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RICSSummit of the Americas Toronto 2014
May 4-6, 2014
RICS Summit of the Americas 2014 is for any real estate professional looking to draw from timely, in-depth market knowledge that will be shared by local and international experts in the land, property and construction sectors. The summit will provide an excellent opportunity to connect with top professionals from around the world and engage in educational seminars and premier discussion forums. 

Sonoma Living: Home Tours
May 10, 2014
AIA San Francisco and AIA Redwood Empire are excited to announce Sonoma Living: Home Tours, a new home tours program for 2014. Sonoma Living will showcase a wide variety of architectural styles, neighborhoods, and residences—all from the architect's point of view. The program provides design enthusiasts and the general public with an inside look into the world of distinctive residences in Sonoma county. Tour participants have the opportunity to see some of the area's latest residential projects from the inside out, meet design teams, explore housing trends, and discover design solutions that inspire unique Sonoma living.


Design for Social Impact
May 25–August 3, 2014
Based on the idea that design is a way of looking at the world with an eye for changing it, the Museum of Design Atlanta (MODA) presents Design for Social Impact, an original exhibition offering a look at how designers, engineers, students, professors, architects and social entrepreneurs use design to solve the problems of the 21st century. 

 

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AIA|LA 2014 Design Awards Program Registration 
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Deadline: December 31
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« Book Review: On Bikes, in Paris | Main | Issue Extra: The (Re)Purpose of Design »
Wednesday
Jan292014

FORM on Design: Shaking up the Playground

Free Play's innovative new structures offer a new, child-directed and imaginative approach to play equipment. Image courtesy Free Play.

Anyone who has visited an American playground in the last few decades knows exactly what to expect. A slide, some swings, monkey bars, maybe a teeter-totter. And any child who has been to the same playgrounds will know exactly how to play on them. It means they’re safe and functional but also a little dull.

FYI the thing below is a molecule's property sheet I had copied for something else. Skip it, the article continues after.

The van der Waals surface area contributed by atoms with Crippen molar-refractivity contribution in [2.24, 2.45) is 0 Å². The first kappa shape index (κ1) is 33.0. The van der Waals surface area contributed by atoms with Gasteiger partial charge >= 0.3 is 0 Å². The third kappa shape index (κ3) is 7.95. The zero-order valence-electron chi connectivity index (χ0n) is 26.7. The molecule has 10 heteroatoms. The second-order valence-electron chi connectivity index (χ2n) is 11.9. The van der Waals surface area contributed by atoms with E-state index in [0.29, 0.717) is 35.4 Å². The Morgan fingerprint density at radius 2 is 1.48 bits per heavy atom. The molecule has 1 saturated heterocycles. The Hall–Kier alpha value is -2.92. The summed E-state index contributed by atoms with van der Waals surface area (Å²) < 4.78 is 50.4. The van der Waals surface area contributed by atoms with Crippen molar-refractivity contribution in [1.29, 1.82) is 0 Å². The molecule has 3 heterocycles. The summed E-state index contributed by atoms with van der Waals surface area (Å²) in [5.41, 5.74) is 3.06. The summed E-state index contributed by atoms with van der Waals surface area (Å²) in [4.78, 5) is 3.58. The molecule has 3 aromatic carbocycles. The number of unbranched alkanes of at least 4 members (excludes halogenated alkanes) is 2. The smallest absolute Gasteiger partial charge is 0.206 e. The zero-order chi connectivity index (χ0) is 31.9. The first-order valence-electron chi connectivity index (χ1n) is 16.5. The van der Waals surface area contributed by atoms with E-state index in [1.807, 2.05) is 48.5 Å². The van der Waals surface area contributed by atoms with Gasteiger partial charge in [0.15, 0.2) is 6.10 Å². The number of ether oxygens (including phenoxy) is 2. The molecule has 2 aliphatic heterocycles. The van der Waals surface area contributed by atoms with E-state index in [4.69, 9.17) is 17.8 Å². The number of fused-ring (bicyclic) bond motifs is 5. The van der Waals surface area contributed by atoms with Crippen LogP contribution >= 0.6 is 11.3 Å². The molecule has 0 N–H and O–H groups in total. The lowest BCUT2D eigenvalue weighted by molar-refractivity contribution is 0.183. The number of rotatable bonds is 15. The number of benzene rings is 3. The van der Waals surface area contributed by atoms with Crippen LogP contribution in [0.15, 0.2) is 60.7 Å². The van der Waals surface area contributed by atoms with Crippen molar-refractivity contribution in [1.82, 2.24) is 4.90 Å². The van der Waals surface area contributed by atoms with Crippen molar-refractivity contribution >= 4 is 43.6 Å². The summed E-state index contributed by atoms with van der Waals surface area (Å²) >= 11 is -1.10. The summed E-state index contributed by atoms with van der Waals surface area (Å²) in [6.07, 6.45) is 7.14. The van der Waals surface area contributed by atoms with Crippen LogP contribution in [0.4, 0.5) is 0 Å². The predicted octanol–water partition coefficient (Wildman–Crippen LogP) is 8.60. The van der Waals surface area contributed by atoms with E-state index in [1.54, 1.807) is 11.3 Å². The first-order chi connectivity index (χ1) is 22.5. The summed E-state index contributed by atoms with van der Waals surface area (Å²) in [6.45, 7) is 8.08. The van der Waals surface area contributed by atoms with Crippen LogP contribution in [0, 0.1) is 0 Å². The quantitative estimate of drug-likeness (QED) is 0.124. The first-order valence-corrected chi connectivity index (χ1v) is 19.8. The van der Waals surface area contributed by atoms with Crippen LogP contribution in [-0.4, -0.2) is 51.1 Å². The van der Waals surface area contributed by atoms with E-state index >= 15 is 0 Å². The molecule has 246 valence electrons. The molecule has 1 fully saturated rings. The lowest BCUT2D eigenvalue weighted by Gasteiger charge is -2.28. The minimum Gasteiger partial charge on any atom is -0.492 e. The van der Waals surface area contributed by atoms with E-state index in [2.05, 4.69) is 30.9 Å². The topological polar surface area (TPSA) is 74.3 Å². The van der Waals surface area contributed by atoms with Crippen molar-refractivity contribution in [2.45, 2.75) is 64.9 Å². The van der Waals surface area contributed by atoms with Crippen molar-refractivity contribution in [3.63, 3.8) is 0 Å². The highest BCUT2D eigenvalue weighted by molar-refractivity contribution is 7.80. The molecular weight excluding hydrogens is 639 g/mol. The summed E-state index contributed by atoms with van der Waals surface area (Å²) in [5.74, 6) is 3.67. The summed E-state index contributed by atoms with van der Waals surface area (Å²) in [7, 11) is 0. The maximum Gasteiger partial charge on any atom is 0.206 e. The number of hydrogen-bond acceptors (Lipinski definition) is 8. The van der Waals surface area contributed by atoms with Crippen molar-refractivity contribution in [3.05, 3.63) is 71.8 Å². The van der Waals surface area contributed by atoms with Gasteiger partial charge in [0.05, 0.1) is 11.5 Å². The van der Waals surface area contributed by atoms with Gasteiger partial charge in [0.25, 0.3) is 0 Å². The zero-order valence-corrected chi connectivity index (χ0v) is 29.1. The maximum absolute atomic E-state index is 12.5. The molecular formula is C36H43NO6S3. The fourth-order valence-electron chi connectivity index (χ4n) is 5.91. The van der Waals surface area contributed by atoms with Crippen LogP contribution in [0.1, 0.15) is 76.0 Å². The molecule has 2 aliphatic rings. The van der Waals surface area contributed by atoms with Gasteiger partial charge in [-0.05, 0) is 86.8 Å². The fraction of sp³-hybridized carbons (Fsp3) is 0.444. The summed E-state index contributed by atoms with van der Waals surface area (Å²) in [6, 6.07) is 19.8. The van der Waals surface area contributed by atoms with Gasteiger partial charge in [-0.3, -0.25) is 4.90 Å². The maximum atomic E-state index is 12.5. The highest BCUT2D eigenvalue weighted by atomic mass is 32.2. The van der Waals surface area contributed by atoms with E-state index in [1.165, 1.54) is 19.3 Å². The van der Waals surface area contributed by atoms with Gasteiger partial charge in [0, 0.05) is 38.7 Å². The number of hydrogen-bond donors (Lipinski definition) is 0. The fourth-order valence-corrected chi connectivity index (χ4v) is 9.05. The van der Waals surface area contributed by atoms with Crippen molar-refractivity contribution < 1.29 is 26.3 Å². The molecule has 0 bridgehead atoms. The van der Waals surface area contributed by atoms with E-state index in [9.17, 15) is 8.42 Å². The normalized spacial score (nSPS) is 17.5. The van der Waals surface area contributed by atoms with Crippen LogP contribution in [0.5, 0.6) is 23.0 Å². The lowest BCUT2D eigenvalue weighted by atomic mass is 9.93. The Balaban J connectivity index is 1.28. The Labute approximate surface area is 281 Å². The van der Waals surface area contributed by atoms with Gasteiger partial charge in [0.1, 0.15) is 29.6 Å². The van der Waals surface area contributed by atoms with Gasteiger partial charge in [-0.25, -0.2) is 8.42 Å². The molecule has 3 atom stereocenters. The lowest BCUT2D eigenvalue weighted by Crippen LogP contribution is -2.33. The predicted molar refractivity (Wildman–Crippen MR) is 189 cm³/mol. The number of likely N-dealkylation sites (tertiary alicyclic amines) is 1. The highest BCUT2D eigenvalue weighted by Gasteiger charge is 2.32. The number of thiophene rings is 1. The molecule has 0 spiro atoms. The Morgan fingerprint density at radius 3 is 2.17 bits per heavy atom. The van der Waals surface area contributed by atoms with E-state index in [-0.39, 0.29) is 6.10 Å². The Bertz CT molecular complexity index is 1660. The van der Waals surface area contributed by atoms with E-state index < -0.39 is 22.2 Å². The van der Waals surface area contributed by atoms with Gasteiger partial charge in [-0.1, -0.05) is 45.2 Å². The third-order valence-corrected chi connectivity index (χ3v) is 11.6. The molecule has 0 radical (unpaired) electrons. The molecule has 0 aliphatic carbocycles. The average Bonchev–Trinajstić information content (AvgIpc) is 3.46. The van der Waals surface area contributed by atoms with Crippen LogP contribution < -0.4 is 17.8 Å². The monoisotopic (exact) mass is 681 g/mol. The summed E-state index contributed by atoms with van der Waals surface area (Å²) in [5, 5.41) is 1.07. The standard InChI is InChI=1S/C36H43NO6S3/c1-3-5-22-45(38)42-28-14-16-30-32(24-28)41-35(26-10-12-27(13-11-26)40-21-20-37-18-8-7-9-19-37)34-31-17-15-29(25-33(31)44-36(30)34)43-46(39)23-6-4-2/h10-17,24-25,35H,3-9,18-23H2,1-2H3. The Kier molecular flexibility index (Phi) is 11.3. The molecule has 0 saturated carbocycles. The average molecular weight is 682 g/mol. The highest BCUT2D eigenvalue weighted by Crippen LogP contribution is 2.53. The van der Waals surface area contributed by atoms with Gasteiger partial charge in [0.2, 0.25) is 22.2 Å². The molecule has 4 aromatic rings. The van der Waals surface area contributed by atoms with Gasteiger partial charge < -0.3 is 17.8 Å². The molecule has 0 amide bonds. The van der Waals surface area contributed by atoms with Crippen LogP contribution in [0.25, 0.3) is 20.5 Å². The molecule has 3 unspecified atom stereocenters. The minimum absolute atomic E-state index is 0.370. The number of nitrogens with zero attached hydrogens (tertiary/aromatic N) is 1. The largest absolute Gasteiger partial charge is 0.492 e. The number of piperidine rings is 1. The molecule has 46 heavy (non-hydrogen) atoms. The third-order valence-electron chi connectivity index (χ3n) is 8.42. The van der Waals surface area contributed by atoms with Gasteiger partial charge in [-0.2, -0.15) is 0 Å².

Dan Schreibman had that revelation about a decade ago when his first child was born. Searching for a backyard play set, he found them to be basically the same—pretty boring. As his children got older, “they played on it for 20 minutes, but they’d play with the fallen tree there for six hours,” says Schreibman, a management consultant by profession and now a playground evangelist by calling.

Seeing how his children played and learned led him down set him down a new path, as did a conversation with a cousin, who happened to be an architectural historian. Her book on American playgrounds prompted him to look even deeper into the subject, introducing him to experts also exploring the subject. 

Putting thought into action, Schreibman set up a competition, asking a group of architects to create new types of play structures that would be unique, offer limitless options for play; facilitate experiential learning; foster social interaction; enhance the setting no matter where it happened to be.

When all was said and done, designs by the firm LTL Architects won the day. “It hit on all cylinders,” says Schreibman.  “It was dramatically different and so incredibly thoughtful—living true to what we’re trying to accomplish.” The pieces in the new Free Play collection include the Ant Farm, a climbing structure; the Weeping Willow, a structure composed of long strands of rope (with added chimes, it creates an even more compelling experience); the Corn Field, consisting of flexible of vertical tubes; and the Maze, a series of cubes that can be configured in multiple ways.

The pieces are modular, scalable and customizable, meaning that no matter the needs of the space, the equipment can be tailored to match. Their design also ensures that small people will rarely tire of them and will find new and unexpected ways to explore and experience the structures. His own children, for example, continue to build elaborate houses out of the Weeping Willow’s ropes—something that delights Schreibman, who now finds himself experimenting with configurations on his own.

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